22 (c) 2002 Good & Kaminski Scoring Directions 1. Put a slash (/) through letters omitted or named incorrectly. 2. The following responses should be counted as errors: a. The student substitutes a different letter for the stimulus letter, e.g., the student says "B" for "D". b. The student stops or struggles with a letter for 3 seconds. c. The student omits a letter.

23 (c) 2002 Good & Kaminski Articulation and Dialect Articulation and Dialect. The student is not penalized for imperfect pronunciation due to dialect, articulation, or second language interference. For example, if the student consistently says /th/ for /s/ and pronounces "thee" for "see" when naming the letter "C", he or she should be given credit for correct letter naming. This is a professional judgment and should be based on the student's responses and any prior knowledge of his/her speech patterns.

24 (c) 2002 Good & Kaminski Scoring Notes If a student skips an entire row, draw a line through the row and do not count the row as correct. Upper case letter “i” and lower case letter “L” are hard to differentiate. A response of either “i” or “L” is scored as correct. If a student makes an error and corrects him/herself within 3 seconds, write "SC" above the letter and do not count it as an error.

25 (c) 2002 Good & Kaminski Time to Practice!

26 (c) 2002 Good & Kaminski DIBELS TM Oral Reading Fluency (DORF) Good, R. H., & Kaminski, R. A., & Dill, S. (2002). DIBELS Oral Reading Fluency. In R. H. Good & R. A. Kaminski (Eds.), Dynamic Indicators of Basic Early Literacy Skills (6th ed.). Eugene, OR: Institute for the Development of Educational Achievement. Available:

27 (c) 2002 Good & Kaminski Oral Reading Fluency Develop irregular words and sight words Improve decoding skills Build fluent reading of text Activate and build prior knowledge Develop comprehension strategies

28 (c) 2002 Good & Kaminski Materials Student copy of passage Examiner copy Clipboard Timer Colored pen

29 (c) 2002 Good & Kaminski Directions for Administration 1. Place the reading passage in front of the student. 2. Place the examiner copy on clipboard and position so that the student cannot see what you record.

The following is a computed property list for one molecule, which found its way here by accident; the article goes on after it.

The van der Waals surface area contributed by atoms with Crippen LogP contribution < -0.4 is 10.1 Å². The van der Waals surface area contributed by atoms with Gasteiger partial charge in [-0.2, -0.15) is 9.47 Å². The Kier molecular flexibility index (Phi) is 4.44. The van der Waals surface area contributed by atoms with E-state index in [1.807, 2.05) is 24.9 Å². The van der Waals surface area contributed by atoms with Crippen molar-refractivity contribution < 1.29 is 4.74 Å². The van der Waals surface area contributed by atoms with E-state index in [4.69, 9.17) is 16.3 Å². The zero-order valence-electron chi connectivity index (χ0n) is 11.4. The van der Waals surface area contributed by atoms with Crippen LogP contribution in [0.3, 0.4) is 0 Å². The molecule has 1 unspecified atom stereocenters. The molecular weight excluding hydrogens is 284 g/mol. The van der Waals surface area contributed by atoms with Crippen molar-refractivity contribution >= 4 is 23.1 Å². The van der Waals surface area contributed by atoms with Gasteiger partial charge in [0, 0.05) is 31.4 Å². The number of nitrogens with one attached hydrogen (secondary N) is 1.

30 (c) 2002 Good & Kaminski Directions 3. Say these specific directions to the student: Please read this (point) out loud. If you get stuck, I will tell you the word so you can keep reading. When I say, “stop” I may ask you to tell me about what you read, so do your best reading. Start here (point to the first word of the passage). Begin. © 2001 Good & Kaminski Page 6

31 (c) 2002 Good & Kaminski Timing 4. Start your stopwatch when the student says the first word of the passage. The title is not counted. If the student fails to say the first word after 3 seconds, tell them the word and mark it as incorrect, then start your stopwatch. 5. The maximum time for each word is 3 seconds. If the student does not provide the word within 3 seconds, say the word and mark the word as incorrect. 6.At the end of 1 minute, place a bracket ( ] ) after the last word provided by the student and say “Stop.” Record the total number of words read correctly on the bottom of the scoring sheet.

32 (c) 2002 Good & Kaminski Scoring 7. Follow along on the examiner copy of the probe. Put a slash ( ) over words read incorrectly. 8. Score reading passages immediately after administration.

33 (c) 2002 Good & Kaminski Directions for Scoring 1.Hesitate or struggle with words. If a student hesitates or struggles with a word for 3 seconds, tell the student the word and mark the word as incorrect. If necessary, indicate for the student to continue with the next word.